NEW DELHI (Reuters) - India will slash the sales tax next week on most goods subject to the highest 28 percent rate, Finance Minister Arun Jaitley said Friday, as pressure grows for the government to reduce the burden of the new nationwide tax on businesses.
Marbles, chocolates and powder detergents are among 178 everyday items that will be taxed at the lower 18 percent rate under the changes. Other items that were already taxed below the top rate, such as condensed milk, sugar and pasta, will be shifted to even lower bands.
From Nov. 15, only 50 items will still be subject to the highest rate, mainly white goods such as washing machines and refridgerators, and "sin" items such as tobacco and fizzy drinks.
The move could cost the exchequer around 200 billion rupees ($3 billion) this fiscal year, Sushil Kumar Modi, the deputy chief minister of the eastern state of Bihar, and a member of the council, said earlier on Friday.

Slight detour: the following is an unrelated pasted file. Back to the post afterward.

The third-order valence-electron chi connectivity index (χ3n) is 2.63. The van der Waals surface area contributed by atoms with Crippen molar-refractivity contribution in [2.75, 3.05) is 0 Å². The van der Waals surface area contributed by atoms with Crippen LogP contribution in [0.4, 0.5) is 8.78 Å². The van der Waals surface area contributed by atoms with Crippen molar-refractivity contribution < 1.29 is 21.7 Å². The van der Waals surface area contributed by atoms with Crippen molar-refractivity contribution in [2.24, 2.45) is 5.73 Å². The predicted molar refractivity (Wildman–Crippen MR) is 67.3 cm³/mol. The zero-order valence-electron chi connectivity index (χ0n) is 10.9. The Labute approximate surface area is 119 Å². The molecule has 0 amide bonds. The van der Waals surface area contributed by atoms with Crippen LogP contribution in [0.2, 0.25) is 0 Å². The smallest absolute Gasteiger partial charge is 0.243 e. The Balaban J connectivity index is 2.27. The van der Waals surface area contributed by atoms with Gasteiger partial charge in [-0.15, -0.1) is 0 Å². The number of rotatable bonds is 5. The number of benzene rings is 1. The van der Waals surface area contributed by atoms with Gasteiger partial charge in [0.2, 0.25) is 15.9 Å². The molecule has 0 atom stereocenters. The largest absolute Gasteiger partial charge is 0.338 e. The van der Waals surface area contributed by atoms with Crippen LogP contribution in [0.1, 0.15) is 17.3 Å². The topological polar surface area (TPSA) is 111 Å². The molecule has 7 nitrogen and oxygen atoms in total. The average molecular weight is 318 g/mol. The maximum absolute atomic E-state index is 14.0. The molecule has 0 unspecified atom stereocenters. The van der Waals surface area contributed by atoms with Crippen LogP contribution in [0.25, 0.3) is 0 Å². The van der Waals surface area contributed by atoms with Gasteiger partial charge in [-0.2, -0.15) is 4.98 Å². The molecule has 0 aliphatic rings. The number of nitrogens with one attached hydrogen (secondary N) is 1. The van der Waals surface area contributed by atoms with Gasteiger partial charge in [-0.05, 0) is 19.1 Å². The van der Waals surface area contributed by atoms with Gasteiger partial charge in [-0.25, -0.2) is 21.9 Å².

The launch of a new nationwide Goods and Services Tax (GST) in July transformed India's 29 states into a single customs union. But traders and small businesses complain it has increased their administrative and financial burden.
All goods and services are taxed at one of five rates: 28 percent, 18 percent, 12 percent, 5 percent or zero.
"The (GST) council has been reviewing and rationalising tax rates from time to time, especially those in the tax bracket of 28 percent. Today, the council has decided to move 178 items from the tax bracket of 28 percent to 18 percent," Jaitley said.The government faces criticism for the economic disruption caused by the tax roll-out and last year's shock removal of higher-value currency bills from circulation.
As a result, India's economy is expected to grow at its slowest pace in four years in the fiscal year that ends on March 31, a Reuters poll found.
The "panic-stricken govt has no option but to concede demands for change" in the tax, India's former Finance Minister, P. Chidambaram, said on social network Twitter on Friday.
(Reporting by Mayank Bhardwaj; Editing by Malini Menon, Clarence Fernandez and Peter Graff)